As coronavirus cases rise again, the COVID-19 public health emergency will be extended into mid-July, allowing for the continuation of pandemic-era policies.
As per WebMD, since January 2020, the emergency order has been renewed by the US Department of Health and Human Services. According to Bloomberg News, the declaration empowers the US to award emergency authorizations for pharmaceuticals, vaccines, and other medical measures, as well as distribute the products free of charge to millions of Americans.
Millions of Americans have been able to get health care through Medicaid, as well as coronavirus tests and telehealth services, thanks to the emergency order.
According to The New York Times, the public health emergency was recently extended for 90 days in mid-April and is slated to expire in mid-July. In February, Republican senators demanded that the Biden administration stop extending the order, arguing that it was “government overreach.”
Omicron subvariants have resurfaced in the United States since then. According to the New York Times, more than 95,000 new cases are reported every day, and hospitalizations are starting to rise again.
According to The Washington Post, federal health officials vowed in April to provide states 60 days’ notice before ending or allowing the public health emergency to expire.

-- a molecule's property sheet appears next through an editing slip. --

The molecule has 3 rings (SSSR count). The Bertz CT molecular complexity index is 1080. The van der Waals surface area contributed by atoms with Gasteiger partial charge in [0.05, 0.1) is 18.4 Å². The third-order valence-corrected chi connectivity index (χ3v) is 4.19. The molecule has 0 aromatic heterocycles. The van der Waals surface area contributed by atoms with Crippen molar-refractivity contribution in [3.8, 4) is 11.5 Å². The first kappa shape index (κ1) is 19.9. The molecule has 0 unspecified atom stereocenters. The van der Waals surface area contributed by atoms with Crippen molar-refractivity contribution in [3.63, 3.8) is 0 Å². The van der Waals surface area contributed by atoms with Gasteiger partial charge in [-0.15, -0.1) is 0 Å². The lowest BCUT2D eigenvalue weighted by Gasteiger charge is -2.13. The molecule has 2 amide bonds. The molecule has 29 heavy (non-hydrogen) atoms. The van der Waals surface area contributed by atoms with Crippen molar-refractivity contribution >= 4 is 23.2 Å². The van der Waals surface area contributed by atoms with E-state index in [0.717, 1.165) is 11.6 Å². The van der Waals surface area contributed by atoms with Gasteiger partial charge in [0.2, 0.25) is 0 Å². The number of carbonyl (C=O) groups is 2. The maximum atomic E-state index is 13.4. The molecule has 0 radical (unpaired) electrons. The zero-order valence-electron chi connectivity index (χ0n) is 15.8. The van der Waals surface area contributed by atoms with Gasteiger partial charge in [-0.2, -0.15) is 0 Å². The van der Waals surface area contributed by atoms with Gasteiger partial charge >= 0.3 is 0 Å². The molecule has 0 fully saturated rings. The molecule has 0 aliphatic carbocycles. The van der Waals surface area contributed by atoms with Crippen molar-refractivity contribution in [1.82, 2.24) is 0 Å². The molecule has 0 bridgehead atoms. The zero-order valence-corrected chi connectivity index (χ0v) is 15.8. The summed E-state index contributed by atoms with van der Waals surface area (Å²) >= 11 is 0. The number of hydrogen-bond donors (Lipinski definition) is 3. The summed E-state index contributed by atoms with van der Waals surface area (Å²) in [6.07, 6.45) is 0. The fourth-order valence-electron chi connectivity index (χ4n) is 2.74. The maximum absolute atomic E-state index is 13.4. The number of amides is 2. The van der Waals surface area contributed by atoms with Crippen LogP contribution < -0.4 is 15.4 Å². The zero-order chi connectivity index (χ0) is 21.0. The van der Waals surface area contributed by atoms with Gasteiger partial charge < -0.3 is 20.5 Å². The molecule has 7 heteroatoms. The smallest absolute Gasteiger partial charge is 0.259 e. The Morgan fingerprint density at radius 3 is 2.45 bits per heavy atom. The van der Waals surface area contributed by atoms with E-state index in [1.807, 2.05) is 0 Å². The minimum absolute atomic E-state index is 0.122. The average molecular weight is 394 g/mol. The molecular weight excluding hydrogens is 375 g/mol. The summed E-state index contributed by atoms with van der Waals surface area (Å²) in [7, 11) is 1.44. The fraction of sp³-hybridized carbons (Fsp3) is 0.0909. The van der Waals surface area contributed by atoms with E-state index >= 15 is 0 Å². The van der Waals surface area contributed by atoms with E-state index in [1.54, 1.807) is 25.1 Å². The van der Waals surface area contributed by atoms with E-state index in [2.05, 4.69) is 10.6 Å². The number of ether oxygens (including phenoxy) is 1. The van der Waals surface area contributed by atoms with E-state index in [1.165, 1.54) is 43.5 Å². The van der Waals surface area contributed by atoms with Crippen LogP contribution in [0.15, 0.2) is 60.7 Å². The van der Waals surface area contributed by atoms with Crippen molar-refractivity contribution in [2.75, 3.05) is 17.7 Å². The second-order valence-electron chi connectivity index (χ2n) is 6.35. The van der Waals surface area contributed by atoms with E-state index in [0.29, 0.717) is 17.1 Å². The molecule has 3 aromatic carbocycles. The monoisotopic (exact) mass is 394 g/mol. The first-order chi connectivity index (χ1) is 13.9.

As of Monday afternoon, multiple sources told the newspaper that they had not received any fresh information about the mid-July expiration date, implying that the order could be extended for at least another 90 days, until mid-October.
“The public health emergency for COVID-19 remains in place,” a representative for the Department of Health and Human Services told Bloomberg News and the Washington Post, repeating the vow to give 60 days’ notice before removing the order.
The announcement comes after the American Medical Association and 15 other major health-care organizations urged federal officials to keep the public health emergency in place as COVID-19 cases increased. The groups requested that the emergency order be kept in place so that patients can get vaccines, tests, treatments, flexible care, and inexpensive insurance.
The groups wrote, “We request that the Administration continue the public health emergency (PHE) until it is obvious that the worldwide epidemic has receded and the capabilities permitted by the PHE are no longer necessary.” “This will help avoid future spikes from endangering patients’ health and safety, as well as health care providers’ ability to care for them.”